Honky Tonk Affair. For Cryin' Out Loud. Don't Even Try. Country Club Couples. Permanent Position. The Grass Is Always Bluer. Top reviews from United Kingdom. There are 0 reviews and 0 ratings from United Kingdom.
Unlimited One-Day Delivery and more. There's a problem loading this menu at the moment. Learn more about Amazon Prime. Maybe people don't think southern California when they think about country music, but there is a great tradition of folks here making great music.
It's been a couple of years since David Serby's last album, Another Sleepless Night, saw the light of day and during that time he's continued honing his craft to perfection and even met his biological father for the first time. All this occurring on the backside of 30 is a little unconventional to be sure, but never mind that, his latest has him poised to break out of the local L. Honkytonk and Vine is Serby's third release to date and continues to build on his previous efforts, culminating in one exceedingly pleasing listen.
The album's musical influences run the gamut from honky-tonk of course to Tex-Mex, rockabilly, pop, soul, and even a bluegrass flavored tune with a melody that sounds suited for Western swing. For something so stylistically diverse, Honkytonk and Vine is remarkably cohesive and pleasing rather than exhausting and confusing, and is anchored together by a voice which, although it cannot be called pristine, is much like Ralph Stanley II's voice on his release This One is Two; Serby's emotive ability is first-rate and his vocal phrasing is delightful.
Serby's lyrics are simple, but evocative and freshly worded. Take, for instance, these lines from "Get It In Gear," a song about a girl who keeps the narrator on his toes: "She burns through gin like motor fuel - I'm a cross-eyed cowboy falling off my stool" humorous, expressive, and revealing.
Despite their simplicity, Serby's songs are capable of being pondered to reveal deeper truths without falling apart under scrutiny, and there's not a bad one in the bunch. Quite the accomplishment, and especially so considering he penned each of the 13 songs himself. Serby doesn't attempt to push any boundaries in an indulgent attempt to be original, but nonetheless sounds creative while working within a particular framework, drawing from a number of influences and leaning on tradition without using it as a crutch.
However, Honkytonk and Vine still manages to be a musically stunning piece of work that breathes life and soul into a genre that's been overrun with calculated guitar solos and melodic sound-alikes that deviate little from formulated templates. It's music that demands to be noticed alongside the lyrics and is interesting where mainstream releases have recently failed - it's not a thickly layered wall of Shinola, but rather - as Serby describes a character in "Chasin' You" - it is "style beyond compare.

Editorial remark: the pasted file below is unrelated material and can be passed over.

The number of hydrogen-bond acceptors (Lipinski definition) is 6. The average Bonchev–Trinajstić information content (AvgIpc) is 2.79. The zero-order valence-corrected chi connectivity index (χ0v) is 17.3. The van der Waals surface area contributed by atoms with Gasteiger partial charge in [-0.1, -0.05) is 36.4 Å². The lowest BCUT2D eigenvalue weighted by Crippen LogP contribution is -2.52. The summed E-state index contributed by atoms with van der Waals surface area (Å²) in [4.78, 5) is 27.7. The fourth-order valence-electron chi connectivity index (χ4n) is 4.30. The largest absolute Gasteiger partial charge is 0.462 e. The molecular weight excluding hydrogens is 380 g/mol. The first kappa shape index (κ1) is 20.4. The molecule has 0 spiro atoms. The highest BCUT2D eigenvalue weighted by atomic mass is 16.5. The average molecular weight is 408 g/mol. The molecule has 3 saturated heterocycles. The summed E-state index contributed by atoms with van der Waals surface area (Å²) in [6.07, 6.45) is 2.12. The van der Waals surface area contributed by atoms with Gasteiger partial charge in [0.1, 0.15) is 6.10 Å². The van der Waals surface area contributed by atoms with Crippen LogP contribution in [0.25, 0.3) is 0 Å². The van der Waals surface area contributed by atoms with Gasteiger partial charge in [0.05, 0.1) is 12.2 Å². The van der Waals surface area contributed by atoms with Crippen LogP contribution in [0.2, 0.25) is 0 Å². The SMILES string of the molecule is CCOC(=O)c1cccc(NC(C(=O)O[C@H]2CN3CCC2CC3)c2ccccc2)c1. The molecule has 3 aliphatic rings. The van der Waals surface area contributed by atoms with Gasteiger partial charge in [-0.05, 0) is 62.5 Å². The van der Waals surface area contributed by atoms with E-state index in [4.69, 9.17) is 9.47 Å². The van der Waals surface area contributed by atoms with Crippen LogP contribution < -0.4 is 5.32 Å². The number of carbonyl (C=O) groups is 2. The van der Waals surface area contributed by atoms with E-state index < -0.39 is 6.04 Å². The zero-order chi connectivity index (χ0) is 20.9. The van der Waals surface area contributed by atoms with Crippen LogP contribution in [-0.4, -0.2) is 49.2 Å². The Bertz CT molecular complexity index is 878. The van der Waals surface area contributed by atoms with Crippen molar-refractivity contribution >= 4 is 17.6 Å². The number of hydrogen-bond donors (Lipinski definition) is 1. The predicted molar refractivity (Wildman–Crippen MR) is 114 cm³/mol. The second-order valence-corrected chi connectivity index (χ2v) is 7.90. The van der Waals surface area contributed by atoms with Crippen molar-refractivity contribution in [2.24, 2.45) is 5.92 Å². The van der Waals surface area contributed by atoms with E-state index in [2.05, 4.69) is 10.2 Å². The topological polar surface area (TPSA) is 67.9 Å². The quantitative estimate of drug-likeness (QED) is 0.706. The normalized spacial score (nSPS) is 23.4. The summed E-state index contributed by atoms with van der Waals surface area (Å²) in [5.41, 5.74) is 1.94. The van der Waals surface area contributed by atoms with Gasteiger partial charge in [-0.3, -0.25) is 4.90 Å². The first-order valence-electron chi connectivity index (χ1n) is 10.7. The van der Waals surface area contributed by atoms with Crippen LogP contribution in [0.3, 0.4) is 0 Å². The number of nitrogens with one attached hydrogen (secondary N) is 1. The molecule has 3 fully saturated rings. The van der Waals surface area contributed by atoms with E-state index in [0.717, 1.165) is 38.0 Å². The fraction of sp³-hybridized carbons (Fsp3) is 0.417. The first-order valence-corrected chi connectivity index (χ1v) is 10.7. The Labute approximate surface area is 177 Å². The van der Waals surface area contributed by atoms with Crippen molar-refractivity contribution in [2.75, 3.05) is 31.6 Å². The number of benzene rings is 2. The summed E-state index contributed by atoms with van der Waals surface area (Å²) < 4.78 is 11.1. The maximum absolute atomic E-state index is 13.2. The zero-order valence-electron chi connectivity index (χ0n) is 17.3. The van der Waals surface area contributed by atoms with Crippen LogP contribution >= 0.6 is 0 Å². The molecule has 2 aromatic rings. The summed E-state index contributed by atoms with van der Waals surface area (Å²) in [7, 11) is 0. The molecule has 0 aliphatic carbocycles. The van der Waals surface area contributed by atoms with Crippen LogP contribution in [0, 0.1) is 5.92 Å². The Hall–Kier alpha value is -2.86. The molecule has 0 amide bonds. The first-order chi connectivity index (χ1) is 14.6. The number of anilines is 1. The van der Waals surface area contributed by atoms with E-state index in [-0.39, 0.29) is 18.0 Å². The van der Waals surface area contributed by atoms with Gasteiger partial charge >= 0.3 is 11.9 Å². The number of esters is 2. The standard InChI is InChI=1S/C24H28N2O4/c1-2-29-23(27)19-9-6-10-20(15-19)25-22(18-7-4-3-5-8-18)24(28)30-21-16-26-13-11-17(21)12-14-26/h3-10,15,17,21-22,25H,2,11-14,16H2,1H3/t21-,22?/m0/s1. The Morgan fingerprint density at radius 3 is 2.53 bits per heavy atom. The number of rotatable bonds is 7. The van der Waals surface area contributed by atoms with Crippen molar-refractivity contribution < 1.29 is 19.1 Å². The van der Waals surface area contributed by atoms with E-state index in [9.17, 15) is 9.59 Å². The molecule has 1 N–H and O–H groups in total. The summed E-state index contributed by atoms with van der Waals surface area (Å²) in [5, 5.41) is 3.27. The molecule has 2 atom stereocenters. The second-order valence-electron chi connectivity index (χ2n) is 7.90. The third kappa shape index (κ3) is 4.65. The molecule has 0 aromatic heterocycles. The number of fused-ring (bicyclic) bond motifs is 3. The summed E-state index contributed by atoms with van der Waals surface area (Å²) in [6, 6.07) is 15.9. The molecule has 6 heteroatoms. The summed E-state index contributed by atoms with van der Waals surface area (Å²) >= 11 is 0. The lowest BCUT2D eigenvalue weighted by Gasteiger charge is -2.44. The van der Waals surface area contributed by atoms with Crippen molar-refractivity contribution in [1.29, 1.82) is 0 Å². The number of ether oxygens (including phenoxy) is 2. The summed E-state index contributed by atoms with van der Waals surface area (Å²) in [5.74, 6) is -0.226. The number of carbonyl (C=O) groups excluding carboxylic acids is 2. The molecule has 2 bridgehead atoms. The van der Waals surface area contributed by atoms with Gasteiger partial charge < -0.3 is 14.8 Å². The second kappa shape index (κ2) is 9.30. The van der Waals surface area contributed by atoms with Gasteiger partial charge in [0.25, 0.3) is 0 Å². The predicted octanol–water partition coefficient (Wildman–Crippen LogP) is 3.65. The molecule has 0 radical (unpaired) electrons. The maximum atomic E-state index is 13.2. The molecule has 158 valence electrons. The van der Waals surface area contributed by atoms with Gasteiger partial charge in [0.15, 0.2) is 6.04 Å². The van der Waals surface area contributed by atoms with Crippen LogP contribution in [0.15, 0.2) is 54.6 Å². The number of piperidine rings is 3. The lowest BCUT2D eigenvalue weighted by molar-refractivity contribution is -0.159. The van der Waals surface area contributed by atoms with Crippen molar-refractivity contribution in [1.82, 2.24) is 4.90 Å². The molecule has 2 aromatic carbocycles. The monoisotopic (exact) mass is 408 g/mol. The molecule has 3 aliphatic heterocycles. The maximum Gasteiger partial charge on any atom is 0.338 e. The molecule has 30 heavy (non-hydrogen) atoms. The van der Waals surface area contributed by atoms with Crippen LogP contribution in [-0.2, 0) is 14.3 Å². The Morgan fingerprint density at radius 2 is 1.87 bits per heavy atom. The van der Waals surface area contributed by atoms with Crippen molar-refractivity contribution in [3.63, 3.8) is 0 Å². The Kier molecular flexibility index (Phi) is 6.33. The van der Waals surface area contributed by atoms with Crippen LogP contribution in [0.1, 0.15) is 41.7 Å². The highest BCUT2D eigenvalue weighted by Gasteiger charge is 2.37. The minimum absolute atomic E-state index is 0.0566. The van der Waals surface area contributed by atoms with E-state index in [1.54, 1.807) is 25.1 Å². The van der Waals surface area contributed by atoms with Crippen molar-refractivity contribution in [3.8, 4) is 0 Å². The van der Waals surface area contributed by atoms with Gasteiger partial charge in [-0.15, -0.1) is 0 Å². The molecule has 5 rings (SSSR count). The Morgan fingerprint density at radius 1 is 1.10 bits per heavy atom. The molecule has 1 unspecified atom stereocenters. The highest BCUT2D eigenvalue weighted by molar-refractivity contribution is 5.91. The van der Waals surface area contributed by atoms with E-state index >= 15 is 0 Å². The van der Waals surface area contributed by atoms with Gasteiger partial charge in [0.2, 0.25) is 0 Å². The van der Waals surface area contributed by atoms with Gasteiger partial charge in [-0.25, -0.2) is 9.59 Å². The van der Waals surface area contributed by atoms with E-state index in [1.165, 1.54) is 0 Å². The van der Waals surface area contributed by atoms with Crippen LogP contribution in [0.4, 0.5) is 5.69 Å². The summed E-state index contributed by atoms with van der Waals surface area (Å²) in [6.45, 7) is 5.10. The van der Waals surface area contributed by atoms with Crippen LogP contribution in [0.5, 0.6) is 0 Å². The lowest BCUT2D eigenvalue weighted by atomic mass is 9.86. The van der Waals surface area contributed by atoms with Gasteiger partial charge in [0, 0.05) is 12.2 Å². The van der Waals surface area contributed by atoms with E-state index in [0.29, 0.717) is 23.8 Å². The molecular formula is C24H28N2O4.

So, while it seemingly takes more risks, the reward is far greater. In short, with Honkytonk and Vine you can have your cake and eat it, too; style and substance. Imagine that. Ironically, he was born in Los Angeles to a biological father, only recently discovered, who was also a country musician.
The influential echoes are a bit eerie, but the swinging and songwriting are the real deal. He rains tears into his beer, despairs of cheating, and chases the tail-ends of revolving relationships to emerge with a sense of redemption when the dumper finds herself the dumpee. His band is terrific the rhythm section of bassist Taras Prodaniuk and drummer Gary Ferguson is truly propulsive , as is guest steel from Rick Shea and the legendary Jay Dee Maness and fiddle from Gabe Witcher.
Shaking off a career in insurance, Serby indulged unknown musical genes and crafted a career filled with the joy of making music. That joy is in every country root he intertwines here. He has the hat, the beard, and the jean jacket. Instead, Serby has a smooth, suave singing instrument, which he uses to subtly get his points across. And while the CD cover features a close up of his boots touching down on a Hollywood Walk of Fame star, this man has by no means come any where close to going Hollywood yet.
Like all the best country performers, Serby often sounds like a soul singer with twang. He engages in both of these vices smoking and drinking, that is quite a bit because he only drinks to forget, and he has a load on his mind that can only be drowned away. Instrumentally, the wonderful Jay Dee Maness lays on the pedal steel thick and pure, just like an unfiltered cigarette in a club without ventilation.
Ver detalles. Temporalmente sin stock. Estamos trabajando para volver a tener stock.Mar 25, · LA tonky David Serby has the Dwight Yoakam look nailed on his second album, Honkytonk and Vine, right down to turned-up collars on his Levi's jacket and the poofty little handkerchief tie around.